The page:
Following her Oscar-nominated work, Anouk was offered to star as the title role of the wife of an Egyptian banker who is involved in a plot against the British in order to arm the Jewish underground movement in Palestine, in George Cukor and Joseph Strick's film adaptation of the novel by Lawrence Durrell, "Justine" (1969).
After taking a deserve seven-year break, Anouk returned to the big screen in 1976, reuniting with writer/director Claude Lelouch in his melodrama film "Si c'était à refaire" (aka "If I Had to Do It All Over Again"), alongside Catherine Deneuve. She then was nominated César Best Actress Award for her brilliant turn as Jane Romain in Elie Chouraqui's take on Jack-Alain Léger's novel, "Mon premier amour" (1978).
Entering the new decade, Anouk won Best Actress Award at the Cannes Film Festival for her solid performance as Marta Ponticelli, Michel Piccoli's older sister who is affected by psychic problems and suicide fantasies, in Marco Bellocchio's drama/comedy movie "Salto nel vuoto" (1980; aka "A Leap in the Dark"). She then went to act in Bernardo Bertolucci's dramatic film "Tragedia di un uomo ridicolo, La" (1981; aka "Tragedy of a Ridiculous Man") and reprised her Oscar-nominated role in Lelouch's "Un homme et une femme, 20 ans déjà" (1986; aka "A Man and a Woman: 20 Years Later"). She also appeared in print ads for Ungaro parallele and appeared as herself in the documentary aired on PBS stations in the US, "Haute Couture: The Great Designers" (1987), which explores the world of high fashion.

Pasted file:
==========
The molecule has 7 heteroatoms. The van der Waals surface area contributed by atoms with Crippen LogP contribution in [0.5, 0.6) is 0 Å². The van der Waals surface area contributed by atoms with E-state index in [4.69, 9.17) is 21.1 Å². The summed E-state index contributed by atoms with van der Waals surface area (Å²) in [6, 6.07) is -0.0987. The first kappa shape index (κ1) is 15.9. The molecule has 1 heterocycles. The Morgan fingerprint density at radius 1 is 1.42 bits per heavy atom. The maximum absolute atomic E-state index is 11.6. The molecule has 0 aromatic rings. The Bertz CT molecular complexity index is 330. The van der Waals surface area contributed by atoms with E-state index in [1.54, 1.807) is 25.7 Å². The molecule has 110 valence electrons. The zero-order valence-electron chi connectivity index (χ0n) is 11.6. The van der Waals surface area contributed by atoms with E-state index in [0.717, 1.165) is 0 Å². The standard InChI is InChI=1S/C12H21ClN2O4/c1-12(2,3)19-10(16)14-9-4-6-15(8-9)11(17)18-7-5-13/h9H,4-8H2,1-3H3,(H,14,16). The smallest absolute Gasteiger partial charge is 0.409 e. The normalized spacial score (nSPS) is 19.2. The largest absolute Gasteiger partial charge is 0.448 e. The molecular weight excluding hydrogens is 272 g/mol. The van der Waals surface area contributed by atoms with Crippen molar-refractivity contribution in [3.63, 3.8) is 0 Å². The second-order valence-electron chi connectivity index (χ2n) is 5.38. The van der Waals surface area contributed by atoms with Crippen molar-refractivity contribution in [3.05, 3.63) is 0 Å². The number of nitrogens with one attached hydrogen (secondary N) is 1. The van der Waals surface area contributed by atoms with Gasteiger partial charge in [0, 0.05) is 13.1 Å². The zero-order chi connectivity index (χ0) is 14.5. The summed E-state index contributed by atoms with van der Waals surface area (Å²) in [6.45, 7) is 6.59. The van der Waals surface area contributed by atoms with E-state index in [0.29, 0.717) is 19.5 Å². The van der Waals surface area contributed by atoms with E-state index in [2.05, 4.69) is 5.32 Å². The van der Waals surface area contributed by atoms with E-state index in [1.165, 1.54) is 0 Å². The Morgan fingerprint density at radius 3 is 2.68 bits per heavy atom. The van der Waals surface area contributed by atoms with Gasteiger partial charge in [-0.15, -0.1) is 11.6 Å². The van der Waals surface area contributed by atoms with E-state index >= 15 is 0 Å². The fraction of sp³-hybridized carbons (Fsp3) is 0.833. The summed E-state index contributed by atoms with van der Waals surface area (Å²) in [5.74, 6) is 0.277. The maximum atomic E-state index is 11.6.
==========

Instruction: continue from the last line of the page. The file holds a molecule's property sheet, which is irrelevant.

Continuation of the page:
The 1990s saw Anouk acting opposite Jacqueline Bisset in Elie Chouraqui's romantic drama/comedy "Marmottes, Les" (1993; aka "The Groundhogs") and returned to American films in Robert Altman's satirical dark comedy shot during the Paris, France, Fashion Week with a host of international stars, models and designers, "Prêt-à-Porter" (1994; aka "Ready to Wear"), alongside Marcello Mastroianni, Sophia Loren, and Julia Roberts. Her work in the latter film would win her a National Board of Review Award for Best Acting by an Ensemble.
Anouk co-starred as herself in Mika Kaurismäki's film adaptation of Richard Rayner's novel, "L.A. Without a Map" (1998) and received Lifetime Achievement Award at Palm Beach International Film Festival in 2000 as well as Honorary César at the César Awards in 2002. She was also awarded Honorary Golden Berlin Bear at the Berlin International Film Festival in 2003, the same year when she received Bernhard Wicki Film Award - Honorary Award at the Munich Film Festival for her touching performance as Myriam in Marceline Loridan Ivens's drama film "Petite prairie aux bouleaux, La" (aka "The Birch-Tree Meadow").
In the next years, Anouk starred in writer/director Yvan Attal's drama/comedy "Ils se marièrent et eurent beaucoup d'enfants" (2004; "...And They Lived Happily Ever After"), Brice Cauvin's drama "De particulier à particulier" (2006; aka "Hotel Harabati"), and narrated a documentary TV movie, "Claude Lelouch, on s'aimera" (2007).
"Oh come on, it hasn't been an unimpressive career. If you look at the number of projects I've been involved in, the people I've worked with ... But it's perhaps true that I haven't always made the right choices. I've taken parts I didn't particularly like because I wanted to work with the director - Altman, for example. But there's very little that I actually regret doing. I had to do most of it, I needed the money. There are one or two things I could have said yes to, though. That's probably true." Anouk Aimee.